Monday, 16 June 2014

Trust and Economics

It is not from the fury of the murder-suicideer that we expect the carnage, but from their regard to their own self interest.
I might have to get that printed a T-shirt. In case you don't recognize the quotation, it is a spoof of Adam Smith's intellectually bankrupt assertion from the Wealth of Nations:
It is not from the benevolence of the butcher, the brewer or the baker, that we expect our dinner, but from their regard to their own self interest.
And this is pretty much just not true. Working for money is one of many complex factors that gets people to do the things they do. We are social animals and feel social responsibility. Except, that is, for economists.

A variety of experiments have been concocted to perform on people to determine the extent to which they are driven by self-interest and the extent to which they are driven by other factors. In the Ultimatum Game Player A gets to divide $10 be players A and B, then B can either accept the split or reject it. If B accepts then A and B get their money as assigned by A. If B rejects then A and B both walk away with nothing.

In another game a large number of players can assign $10 as they choose to a private or public account. All funds they assign to the private account are kept, all funds that are assigned to the public account are multiplied by a factor greater than one and then distributed equally among all players, including those that put nothing into the public account.

And we all know the famous prisoner's dilemma where you can defect or cooperate. A fairly typical payout scheme is that is both players cooperate they are both paid $3, if both defect they are both paid $1, but if one cooperates and the other defects then the defector gets $5 and the cooperator gets nothing.

If self-interest were the only determining factor, then player A in the Ultimatum game would always give only the smallest unit allowable to player B - either one dollar or one cent depending on the rules - and player B would accept the split since something is better than nothing. Everyone would put all funds into the private account. All players would always defect.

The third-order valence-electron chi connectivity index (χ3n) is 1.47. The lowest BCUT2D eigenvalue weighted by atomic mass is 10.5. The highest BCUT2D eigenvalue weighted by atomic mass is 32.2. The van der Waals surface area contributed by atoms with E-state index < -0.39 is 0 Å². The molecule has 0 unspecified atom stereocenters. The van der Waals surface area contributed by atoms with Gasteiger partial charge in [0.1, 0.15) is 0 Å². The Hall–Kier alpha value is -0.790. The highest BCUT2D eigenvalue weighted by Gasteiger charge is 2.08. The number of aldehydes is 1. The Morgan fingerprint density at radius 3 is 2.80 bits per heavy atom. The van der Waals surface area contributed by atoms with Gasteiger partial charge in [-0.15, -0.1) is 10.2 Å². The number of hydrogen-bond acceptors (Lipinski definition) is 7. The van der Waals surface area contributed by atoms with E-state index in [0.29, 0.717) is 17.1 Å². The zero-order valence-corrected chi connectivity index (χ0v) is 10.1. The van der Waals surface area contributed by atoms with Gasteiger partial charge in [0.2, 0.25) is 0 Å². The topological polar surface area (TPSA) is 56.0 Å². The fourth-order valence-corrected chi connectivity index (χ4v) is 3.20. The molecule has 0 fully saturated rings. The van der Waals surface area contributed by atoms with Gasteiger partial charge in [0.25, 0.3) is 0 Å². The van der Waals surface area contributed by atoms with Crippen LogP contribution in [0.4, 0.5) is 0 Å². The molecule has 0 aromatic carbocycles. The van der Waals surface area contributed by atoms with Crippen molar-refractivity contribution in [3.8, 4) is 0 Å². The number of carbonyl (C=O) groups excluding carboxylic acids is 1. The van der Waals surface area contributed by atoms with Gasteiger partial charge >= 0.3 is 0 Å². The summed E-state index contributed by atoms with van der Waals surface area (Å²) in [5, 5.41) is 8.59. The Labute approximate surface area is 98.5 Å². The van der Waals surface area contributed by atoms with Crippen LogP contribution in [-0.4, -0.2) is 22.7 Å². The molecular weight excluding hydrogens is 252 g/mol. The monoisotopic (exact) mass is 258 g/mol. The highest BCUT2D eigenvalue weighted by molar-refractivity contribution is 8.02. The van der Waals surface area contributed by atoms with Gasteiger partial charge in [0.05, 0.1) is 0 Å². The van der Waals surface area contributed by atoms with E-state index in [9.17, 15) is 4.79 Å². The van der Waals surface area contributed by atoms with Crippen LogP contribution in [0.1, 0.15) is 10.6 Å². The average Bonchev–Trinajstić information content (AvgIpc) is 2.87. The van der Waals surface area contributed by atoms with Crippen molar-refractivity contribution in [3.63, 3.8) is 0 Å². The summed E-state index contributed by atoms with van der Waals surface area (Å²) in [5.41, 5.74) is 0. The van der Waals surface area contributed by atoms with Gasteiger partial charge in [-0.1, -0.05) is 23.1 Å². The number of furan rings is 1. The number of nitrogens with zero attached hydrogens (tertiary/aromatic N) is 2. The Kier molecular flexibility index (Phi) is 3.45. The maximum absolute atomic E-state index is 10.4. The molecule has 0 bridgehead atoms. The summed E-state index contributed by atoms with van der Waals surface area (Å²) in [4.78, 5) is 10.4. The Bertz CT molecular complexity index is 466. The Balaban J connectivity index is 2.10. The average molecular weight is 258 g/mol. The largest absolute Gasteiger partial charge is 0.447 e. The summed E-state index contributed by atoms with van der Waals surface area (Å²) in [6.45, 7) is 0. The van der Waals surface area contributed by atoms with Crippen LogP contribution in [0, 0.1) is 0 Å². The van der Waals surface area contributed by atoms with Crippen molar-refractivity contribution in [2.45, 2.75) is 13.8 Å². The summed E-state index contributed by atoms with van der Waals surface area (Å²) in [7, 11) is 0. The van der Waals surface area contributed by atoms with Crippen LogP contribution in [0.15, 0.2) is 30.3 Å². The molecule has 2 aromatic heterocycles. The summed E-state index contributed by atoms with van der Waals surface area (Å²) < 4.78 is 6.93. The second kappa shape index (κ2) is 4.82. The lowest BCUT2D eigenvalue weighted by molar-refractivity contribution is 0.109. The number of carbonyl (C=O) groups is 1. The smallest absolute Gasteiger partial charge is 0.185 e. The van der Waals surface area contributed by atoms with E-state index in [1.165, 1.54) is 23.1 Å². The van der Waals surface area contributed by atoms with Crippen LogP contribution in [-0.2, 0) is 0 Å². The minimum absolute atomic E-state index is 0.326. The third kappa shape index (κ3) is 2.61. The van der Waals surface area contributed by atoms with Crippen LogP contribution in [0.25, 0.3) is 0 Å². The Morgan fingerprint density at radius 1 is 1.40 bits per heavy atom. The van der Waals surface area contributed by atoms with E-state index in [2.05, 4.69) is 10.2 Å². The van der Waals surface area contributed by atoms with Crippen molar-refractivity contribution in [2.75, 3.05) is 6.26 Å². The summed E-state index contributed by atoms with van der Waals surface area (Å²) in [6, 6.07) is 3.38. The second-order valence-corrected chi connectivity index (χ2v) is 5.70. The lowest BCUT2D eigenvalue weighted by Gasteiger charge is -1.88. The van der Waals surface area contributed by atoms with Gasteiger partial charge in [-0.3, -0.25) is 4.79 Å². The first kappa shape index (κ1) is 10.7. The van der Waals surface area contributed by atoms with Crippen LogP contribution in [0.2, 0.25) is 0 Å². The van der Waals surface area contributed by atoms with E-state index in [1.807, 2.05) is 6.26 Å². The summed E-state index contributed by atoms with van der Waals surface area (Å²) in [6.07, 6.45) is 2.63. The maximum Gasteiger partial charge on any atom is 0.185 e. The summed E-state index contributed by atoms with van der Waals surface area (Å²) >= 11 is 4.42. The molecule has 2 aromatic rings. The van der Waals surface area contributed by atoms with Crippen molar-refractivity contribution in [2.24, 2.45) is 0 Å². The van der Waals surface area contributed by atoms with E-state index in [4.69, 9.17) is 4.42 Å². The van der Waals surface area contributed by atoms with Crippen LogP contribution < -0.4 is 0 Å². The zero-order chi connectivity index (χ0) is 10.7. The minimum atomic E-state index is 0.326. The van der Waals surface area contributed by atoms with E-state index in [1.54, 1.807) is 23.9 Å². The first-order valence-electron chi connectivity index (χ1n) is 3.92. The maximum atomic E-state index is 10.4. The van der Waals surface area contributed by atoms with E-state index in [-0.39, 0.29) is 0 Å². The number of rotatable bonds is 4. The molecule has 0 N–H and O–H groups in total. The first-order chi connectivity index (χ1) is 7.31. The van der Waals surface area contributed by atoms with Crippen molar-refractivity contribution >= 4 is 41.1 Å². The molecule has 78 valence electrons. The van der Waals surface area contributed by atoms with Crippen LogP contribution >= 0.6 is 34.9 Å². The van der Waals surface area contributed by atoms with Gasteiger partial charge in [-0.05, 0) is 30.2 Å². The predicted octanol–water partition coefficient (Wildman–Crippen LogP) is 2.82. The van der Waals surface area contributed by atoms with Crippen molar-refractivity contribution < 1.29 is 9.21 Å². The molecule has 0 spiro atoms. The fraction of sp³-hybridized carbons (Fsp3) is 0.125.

Instead real people offer an even split in the Ultimatum game more often than any other split. Real people tend to put about half of their money into the public account. Real people cooperate quite a bit of the time.

Real people who are in the field of economics, however, defect the majority of the time, put 20% or less into the public account and split the ultimatum game around 8-2 or 7-3. The latter is a concession to the fact that they know that other people have a misguided sense of fairness even if they themselves don't.

What's interesting is that in two of these games there is a real payout for cooperation. The multiplier on the public purse is greater than one, so the maximum payout is achieved when all players put all money into the public purse. The sum of two cooperations is greater than the sum of a cooperation and a defection, so the maximum value is achieved when all players always cooperate. In the game I described last week with the chimps, while the chimps conformed better to game theory, the humans walked away with larger payouts.

The ultimatum game rewards cooperation as well, but only from the second player. If the first player splits 6-4 then you'd be hard pressed to find a second player who wouldn't accept. So the fact that people split 50-50 does suggest that the decision is being made more on the principle of fairness than on the principle of maximizing return.

Of course how they play these games shows that it is the economists, much more often than the rest of the population, have an extremely misguided sense of fairness. In each case they play the game with one goal: to ensure that no one else does better than them. The kind of "self-interested" behaviour that is engaged in with bad splits and defection has an interest in "winning" not in achieving the maximum benefit for yourself. It contains more spite than actual self-interest.

To the economically trained, fairness is a kindergarten student's stunted idea of fairness - fairness for myself only. This explains why great inequality can be seen as fair. As long as the economist themself is not in poverty everything is fine. They back the side that supports the wealthy because that way they are part of the winning team.

But it's no wonder that economists see others as inherently untrustworthy, after all, they spend their time around other economists. What is a wonder is that we've collectively taken people who want to build a society without trust - despite the obvious and empirically verifiable value of trust - and decided to elevate them to positions of high importance. So I suppose that too much trust can be a bad thing. After all, you may end up trusting an economist.

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